Motivated by a drop in minority applications after the University’s race-conscious admissions policies were struck down by the U.S. Supreme Court, the University is creating more programs geared toward minorities.
The University is now focusing its efforts on polishing its reputation among minority students, which was tarnished by its unsuccessful defense of its admissions policies, Chris Lucier, associate director of undergraduate admissions, said.
To attract minority students, the new programs aim to give students an in-depth look at University life by offering interaction with University faculty and guided tours.“Our goal is to re-enforce what the University’s mission is and what we stand for. We offer opportunity, diversity and elite education. We stand for opportunity and excellence,” Lucier said.
Due to these renewed efforts to boost minority enrollment, this is the first year the University is running a radio advertisement, which is airing in the four cities from which most minority students hail: Detroit, Chicago, Washington, D.C., and Grand Rapids. The radio ads are designed to boost minority applications, Lucier said.
But Holly Wissinger, director of News and Public Information at Miami University, said it’s difficult to advertise a large institution such as the University, because it is already well-known, for example, because of its athletics and name recognition.“A small college is good to commercialize. A lot of it depends on what kind of market they’re trying to reach,” Wissinger said.
Since Michigan is already a well-known institution, Lucier said the radio ads are a way to target a more distinct group of people.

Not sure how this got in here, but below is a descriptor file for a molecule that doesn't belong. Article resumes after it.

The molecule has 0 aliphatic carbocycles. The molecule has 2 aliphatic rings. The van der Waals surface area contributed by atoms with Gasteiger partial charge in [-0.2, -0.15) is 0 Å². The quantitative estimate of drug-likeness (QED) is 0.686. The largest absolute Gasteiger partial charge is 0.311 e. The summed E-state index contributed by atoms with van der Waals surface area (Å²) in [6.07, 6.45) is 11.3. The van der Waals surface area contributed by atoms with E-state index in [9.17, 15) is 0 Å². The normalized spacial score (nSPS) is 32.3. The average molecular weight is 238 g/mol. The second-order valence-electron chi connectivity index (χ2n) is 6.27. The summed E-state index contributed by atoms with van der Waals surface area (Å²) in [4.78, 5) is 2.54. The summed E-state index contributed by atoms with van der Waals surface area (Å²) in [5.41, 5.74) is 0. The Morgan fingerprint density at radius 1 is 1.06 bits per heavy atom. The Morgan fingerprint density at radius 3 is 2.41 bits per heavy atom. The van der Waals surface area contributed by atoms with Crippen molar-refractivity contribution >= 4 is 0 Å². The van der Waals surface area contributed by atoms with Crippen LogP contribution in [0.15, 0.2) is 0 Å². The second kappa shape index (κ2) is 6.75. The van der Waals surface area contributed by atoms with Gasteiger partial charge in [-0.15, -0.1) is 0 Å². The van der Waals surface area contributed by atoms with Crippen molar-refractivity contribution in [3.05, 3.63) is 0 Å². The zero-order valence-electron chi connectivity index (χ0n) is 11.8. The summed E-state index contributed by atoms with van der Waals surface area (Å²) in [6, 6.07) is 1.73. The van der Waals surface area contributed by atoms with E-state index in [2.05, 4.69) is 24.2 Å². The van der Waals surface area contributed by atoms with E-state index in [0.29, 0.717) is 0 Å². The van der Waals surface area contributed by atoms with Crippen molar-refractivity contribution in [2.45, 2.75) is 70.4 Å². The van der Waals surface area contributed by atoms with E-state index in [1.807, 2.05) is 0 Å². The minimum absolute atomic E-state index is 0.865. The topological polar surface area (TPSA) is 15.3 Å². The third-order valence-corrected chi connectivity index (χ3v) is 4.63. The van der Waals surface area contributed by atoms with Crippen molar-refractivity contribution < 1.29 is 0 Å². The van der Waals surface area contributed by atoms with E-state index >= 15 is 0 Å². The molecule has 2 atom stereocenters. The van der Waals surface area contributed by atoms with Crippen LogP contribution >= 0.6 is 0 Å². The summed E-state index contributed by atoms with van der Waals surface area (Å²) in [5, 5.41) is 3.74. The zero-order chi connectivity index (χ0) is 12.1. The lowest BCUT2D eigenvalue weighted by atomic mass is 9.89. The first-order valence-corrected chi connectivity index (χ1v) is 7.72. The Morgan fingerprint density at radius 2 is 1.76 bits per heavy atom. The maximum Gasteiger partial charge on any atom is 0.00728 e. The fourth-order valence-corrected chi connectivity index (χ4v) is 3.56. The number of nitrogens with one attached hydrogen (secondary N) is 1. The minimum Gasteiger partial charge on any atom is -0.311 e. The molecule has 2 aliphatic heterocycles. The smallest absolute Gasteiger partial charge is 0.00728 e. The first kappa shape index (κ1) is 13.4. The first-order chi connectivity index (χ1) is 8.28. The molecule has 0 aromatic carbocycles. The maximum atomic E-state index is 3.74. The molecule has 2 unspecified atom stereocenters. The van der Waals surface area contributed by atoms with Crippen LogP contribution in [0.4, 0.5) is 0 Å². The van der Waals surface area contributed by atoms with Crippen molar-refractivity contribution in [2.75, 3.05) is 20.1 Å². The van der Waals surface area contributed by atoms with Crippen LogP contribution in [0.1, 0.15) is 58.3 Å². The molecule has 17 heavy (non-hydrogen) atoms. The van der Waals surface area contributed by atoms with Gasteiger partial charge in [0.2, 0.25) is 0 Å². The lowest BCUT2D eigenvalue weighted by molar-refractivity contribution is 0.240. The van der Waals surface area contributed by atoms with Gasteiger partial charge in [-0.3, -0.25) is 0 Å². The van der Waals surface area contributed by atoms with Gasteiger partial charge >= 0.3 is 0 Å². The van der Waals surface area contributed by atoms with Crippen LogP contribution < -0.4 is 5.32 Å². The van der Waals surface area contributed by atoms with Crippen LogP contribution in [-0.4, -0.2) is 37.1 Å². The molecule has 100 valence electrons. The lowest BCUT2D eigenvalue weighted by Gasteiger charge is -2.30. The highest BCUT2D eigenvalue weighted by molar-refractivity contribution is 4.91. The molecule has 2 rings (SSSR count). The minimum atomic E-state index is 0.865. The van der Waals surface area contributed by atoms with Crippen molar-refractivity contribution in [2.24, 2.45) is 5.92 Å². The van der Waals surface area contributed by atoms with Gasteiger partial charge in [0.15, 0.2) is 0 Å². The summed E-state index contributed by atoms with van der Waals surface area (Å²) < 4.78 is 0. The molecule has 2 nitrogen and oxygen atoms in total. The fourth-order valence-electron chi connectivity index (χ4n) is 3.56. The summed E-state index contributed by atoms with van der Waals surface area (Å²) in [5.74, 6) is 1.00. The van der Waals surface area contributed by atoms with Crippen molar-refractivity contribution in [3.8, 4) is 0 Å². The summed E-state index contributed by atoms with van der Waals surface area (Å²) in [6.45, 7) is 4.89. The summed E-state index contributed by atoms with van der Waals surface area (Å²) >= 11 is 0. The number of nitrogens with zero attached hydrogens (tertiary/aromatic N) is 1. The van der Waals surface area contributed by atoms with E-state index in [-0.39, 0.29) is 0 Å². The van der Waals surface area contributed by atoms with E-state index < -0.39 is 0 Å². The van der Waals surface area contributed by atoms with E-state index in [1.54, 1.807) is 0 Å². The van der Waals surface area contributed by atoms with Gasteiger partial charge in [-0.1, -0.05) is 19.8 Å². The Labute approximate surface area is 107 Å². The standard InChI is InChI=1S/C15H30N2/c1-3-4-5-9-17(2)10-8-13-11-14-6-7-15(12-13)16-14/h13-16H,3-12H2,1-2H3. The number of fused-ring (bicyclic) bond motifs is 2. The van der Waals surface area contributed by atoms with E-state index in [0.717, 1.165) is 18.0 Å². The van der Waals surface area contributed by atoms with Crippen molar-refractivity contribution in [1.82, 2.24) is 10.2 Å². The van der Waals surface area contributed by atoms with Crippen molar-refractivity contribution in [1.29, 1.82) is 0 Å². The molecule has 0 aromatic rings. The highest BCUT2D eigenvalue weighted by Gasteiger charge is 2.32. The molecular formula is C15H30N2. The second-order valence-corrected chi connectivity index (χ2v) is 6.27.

But Lucier also said the University has yet to learn how effective the ads are, since it will be not known until all of this year’s applications are received. Michigan is also trying to promote itself through direct interaction as well.
“We visit 500 high schools within just the state of Michigan each year,” Lucier said. “So we will be most effective through direct contact rather than advertising, since we make the effort in getting involved with our potential students.”
In an effort to reach the black community, University President Mary Sue Coleman spoke at “A Heritage of Healing” program in Kalamazoo. This program allowed a dialogue with Coleman allowing the many students and parents in attendance to have their questions about the University answered personally. This Sunday, Coleman will also be attending “Wolverine Day at Hartford” in Detroit, which offers the president another opportunity to connect with high school students interested in Michigan.
In early December, the University also organized a program called “Pursuit of Excellence,” where over 500 students and parents participated in an orientation program. Around this same time, the “Slice of Life” program allowed students to experience how it would feel to be a true University student by spending the day with a current University student.
LSA Senior, Brian Maynard, who gives tours to potential University students, said, “As a tour guide, I think that the orientation programs Michigan has to offer are the most appealing. I don’t think any students have decisions made about Michigan when they come to visit. The tours help the impression. To be here is a gold mine,” he added, “I’m trying to be unbiased but commercialization is worthless compared to programs.”
Lucier said the commercialized part of marketing helps to get Michigan’s name in the public eye, but the programs make a long-term impression.